Healthcare Jobs Drive Employment
First Nine Months of Year
Nurse jobs at American Traveler in high demand
BOCA RATON, FL (PRWeb), Thu, 20 Oct 2011 10:30:01 EST -
Just about everyone in America rubs elbows with healthcare. And now with federal healthcare reforms aimed at granting millions of Americans improved access to quality care, American Traveler healthcare employers from hospitals to home health are on the hunt, once again, for skilled RNs. Good news for nurses looking for RN jobs and even better news for Registered Nurses looking to connect with travel nursing jobs.
Deborah Bacurin, RN
Clinical Resource Manager
"It looks like healthcare is back in business," Bacurin said. "The demand for ambulatory nurse jobs has skyrocketed and almost half of all jobs created in September went to healthcare."
Bureau of Labor numbers confirm what Bacurin says. Hospital job growth in the first nine months of 2011 is four times what it was in all of 2010. Moreover, 42 percent of new jobs last month were healthcare jobs. Of those, ambulatory care jobs doubled in number.
Driving growth in ambulatory services is a number of factors, Bacurin said. First, technological advances in patient care have enabled a greater number of health problems to be treated by outpatient doctors and nurse practitioners. Add a boon to nursing care, as record numbers hit retirement age, and a clinical emphasis on preventive care, spawning thousands of jobs for nurse specialists and therapists. Healthcare jobs projected to increase most in coming years include registered nurses (RNs), nursing aides, licensed practical and licensed vocational nurses, reports Labor.
"It's a really good time for nurses to consider a career in travel nursing, and for some to look beyond the hospital. New business models have pervaded healthcare. These include not only ambulatory care centers, but skilled nursing facilities, outpatient surgery clinics and various types of physician practices subject to a seasonal census," said recruitment VP, Mary Kay Hull.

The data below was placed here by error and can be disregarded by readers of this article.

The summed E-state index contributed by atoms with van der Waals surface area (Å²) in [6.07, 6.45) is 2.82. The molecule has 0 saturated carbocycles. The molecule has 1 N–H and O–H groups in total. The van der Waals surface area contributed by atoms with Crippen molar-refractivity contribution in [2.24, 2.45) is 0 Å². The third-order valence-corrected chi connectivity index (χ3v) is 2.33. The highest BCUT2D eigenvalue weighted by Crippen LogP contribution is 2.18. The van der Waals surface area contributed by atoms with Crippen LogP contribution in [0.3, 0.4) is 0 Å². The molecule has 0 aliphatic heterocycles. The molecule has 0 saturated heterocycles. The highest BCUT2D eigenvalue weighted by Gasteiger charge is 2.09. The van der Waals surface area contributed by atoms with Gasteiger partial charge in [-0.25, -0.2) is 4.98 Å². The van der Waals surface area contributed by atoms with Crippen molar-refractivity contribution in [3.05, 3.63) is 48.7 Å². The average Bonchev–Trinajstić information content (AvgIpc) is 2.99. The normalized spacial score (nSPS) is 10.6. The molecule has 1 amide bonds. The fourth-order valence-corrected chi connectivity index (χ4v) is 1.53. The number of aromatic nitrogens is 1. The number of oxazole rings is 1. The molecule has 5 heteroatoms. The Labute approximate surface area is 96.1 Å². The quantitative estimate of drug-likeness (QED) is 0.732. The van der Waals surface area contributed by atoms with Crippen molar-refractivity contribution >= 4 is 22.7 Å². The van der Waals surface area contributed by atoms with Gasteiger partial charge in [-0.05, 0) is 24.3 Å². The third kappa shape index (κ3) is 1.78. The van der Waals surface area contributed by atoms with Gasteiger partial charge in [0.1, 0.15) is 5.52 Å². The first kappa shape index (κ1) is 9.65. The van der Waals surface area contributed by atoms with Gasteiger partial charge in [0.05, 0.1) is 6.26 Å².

Though nurse pay flattened during the recession, Hull said, she's starting to see wages bounce back to pre-recession levels and better. Her firm is experiencing a significant demand for nurse job specialties such as Operating Room and Labor and Delivery, and continues to fulfill requests for nurses and therapists well-versed in computerized patient care systems and modern therapies.
"Depending on regional and state economies, physical therapists are now earning six figures in some markets," she said.
What does the future hold?
The outlook for healthcare jobs is positive according to Labor. Healthcare jobs continue to outpace employment sectors manufacturing and construction and are expected to number 344,000 by year’s end, a level of growth not seen in four years.
Hull said American Traveler recruitment figures fall in line with the boom in healthcare jobs growth. The company is on track to exceed last year’s placements in the first nine months of 2011 and continues to grow postings for niche nurse specialties and certifications.
"The nurse jobs are out there," said Hull. "They pay good and come with great benefits. On the other hand, healthcare employers are looking for the 'cream of the crop.' They’ve raised performance standards for nurses and are keeping better track of where and how they spend labor dollars."
About American Traveler
The Joint Commission-certified American Traveler specializes in short-term, per diem, travel nursing and permanent positions for RNs, Physical Therapists, OTs, SLPs and other allied health professionals. American Traveler places these professionals in rewarding positions across the nation, from world-renowned university teaching hospitals to rural medical facilities. In addition, American Traveler is proud to offer a full array of workforce management software to hospitals that includes Internal Staffing, Vendor Staffing, and Contingent Workforce Management. Our solutions encompass all aspects of supplemental staffing that optimize hospitals' valuable human resources, savings of significant capital, and ease the burdens of maintaining adequate staffing levels.
Diane C. Bok